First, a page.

Individuals who have lost their jobs due to Hurricane Katrina receive UI benefits from the state in which they were employed when the Hurricane struck. That is, even if an unemployed worker now temporarily lives in Atlanta, Georgia, if he or she was employed and living in Alabama when the Hurricane struck, the individual receives aid through the Alabama unemployment insurance system.

The latest quarterly data on UI benefit levels are for the first three months of 2005. These Department of Labor data show that Mississippi has the lowest average state weekly benefit level of any state in the nation; Alabama has the second lowest; and Louisiana has the third lowest. In all three states, average weekly benefit levels fall about 30 percent below the national average.

Average Weekly UI Benefit Levels, First Quarter 2005







U.S. Average


Benefit Levels Relative to the Poverty Line

For the typical household, these benefit levels are well below the poverty line. Consider, for example, an unemployed worker from Louisiana, the state which has the highest level of UI aid of the three states hit hardest by Katrina. In Louisiana, average weekly UI benefits barely lift an individual with no dependents out of poverty. For an unemployed worker supporting a family of four, UI benefits would provide aid equal to just about half the poverty line.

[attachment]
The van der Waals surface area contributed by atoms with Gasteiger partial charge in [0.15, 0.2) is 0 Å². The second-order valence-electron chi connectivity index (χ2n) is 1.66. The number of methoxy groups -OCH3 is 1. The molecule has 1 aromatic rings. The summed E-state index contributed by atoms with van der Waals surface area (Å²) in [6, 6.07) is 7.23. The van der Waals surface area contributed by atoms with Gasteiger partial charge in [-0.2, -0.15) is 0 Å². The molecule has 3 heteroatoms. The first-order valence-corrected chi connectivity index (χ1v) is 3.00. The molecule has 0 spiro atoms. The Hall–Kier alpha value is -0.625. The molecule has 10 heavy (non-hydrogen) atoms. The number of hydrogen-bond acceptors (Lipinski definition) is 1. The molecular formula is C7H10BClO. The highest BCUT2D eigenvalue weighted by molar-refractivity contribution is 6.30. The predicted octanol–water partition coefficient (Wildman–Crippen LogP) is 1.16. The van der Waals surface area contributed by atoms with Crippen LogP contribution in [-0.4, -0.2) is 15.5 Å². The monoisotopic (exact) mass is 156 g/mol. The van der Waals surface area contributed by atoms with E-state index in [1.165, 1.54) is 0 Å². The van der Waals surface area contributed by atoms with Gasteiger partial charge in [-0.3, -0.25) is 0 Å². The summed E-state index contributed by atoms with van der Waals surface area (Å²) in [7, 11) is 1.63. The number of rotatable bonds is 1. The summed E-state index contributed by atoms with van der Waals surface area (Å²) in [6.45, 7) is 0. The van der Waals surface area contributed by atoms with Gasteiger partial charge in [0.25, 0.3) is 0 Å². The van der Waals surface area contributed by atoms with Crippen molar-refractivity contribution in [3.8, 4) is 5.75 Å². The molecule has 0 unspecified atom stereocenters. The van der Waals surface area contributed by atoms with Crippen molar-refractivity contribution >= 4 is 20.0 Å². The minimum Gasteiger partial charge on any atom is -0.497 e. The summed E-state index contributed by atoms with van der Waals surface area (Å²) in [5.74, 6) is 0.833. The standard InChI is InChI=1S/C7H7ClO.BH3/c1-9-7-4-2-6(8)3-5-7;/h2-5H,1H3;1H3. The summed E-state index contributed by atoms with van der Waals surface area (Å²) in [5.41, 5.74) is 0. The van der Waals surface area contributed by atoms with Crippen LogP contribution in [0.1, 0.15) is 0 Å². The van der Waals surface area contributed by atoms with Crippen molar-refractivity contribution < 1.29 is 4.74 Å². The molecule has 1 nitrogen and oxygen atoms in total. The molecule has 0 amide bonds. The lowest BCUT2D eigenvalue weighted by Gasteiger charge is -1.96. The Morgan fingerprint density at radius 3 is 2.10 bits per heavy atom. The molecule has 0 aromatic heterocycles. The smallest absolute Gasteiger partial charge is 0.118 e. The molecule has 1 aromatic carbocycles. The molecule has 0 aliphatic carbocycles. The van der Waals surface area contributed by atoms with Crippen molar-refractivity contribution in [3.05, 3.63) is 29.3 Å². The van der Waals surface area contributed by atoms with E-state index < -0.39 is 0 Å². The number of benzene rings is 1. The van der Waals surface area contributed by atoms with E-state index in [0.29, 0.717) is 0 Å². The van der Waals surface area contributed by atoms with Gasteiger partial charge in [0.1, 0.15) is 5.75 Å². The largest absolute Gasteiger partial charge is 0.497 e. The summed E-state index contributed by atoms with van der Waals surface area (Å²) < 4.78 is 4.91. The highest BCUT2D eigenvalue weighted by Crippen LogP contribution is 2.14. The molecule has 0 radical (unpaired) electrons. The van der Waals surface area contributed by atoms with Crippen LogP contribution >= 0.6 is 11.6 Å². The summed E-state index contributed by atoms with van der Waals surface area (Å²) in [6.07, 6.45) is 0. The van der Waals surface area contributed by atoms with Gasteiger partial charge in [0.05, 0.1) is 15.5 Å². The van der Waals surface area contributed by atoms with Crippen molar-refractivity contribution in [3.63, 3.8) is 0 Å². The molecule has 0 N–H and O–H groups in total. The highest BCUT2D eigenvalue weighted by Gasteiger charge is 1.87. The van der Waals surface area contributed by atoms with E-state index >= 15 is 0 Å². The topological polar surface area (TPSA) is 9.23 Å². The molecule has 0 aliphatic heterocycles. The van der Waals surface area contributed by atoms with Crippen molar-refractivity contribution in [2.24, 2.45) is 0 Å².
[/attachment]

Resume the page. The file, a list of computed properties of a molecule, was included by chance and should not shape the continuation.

Average Weekly UI Benefits as a Percent of the Poverty Line





Family of four




Family of three




Two-person household




Single individual




Of course, roughly one-half of all UI recipient receive below-average UI benefits. For these recipients, UI benefits provide even less adequate assistance.

Benefit Levels Especially Inadequate Given Current Circumstances

This level of UI benefits is especially insufficient for those who lost their jobs due to the hurricane. As difficult as it may have been for the unemployed to make ends meet at these benefit levels during a more typical period of joblessness, it is even harder for them now. Not only have they lost a job, many of these unemployed workers have lost essentially all they owned and thus have to replace even the most basic household items. There are many more demands on their unemployment check.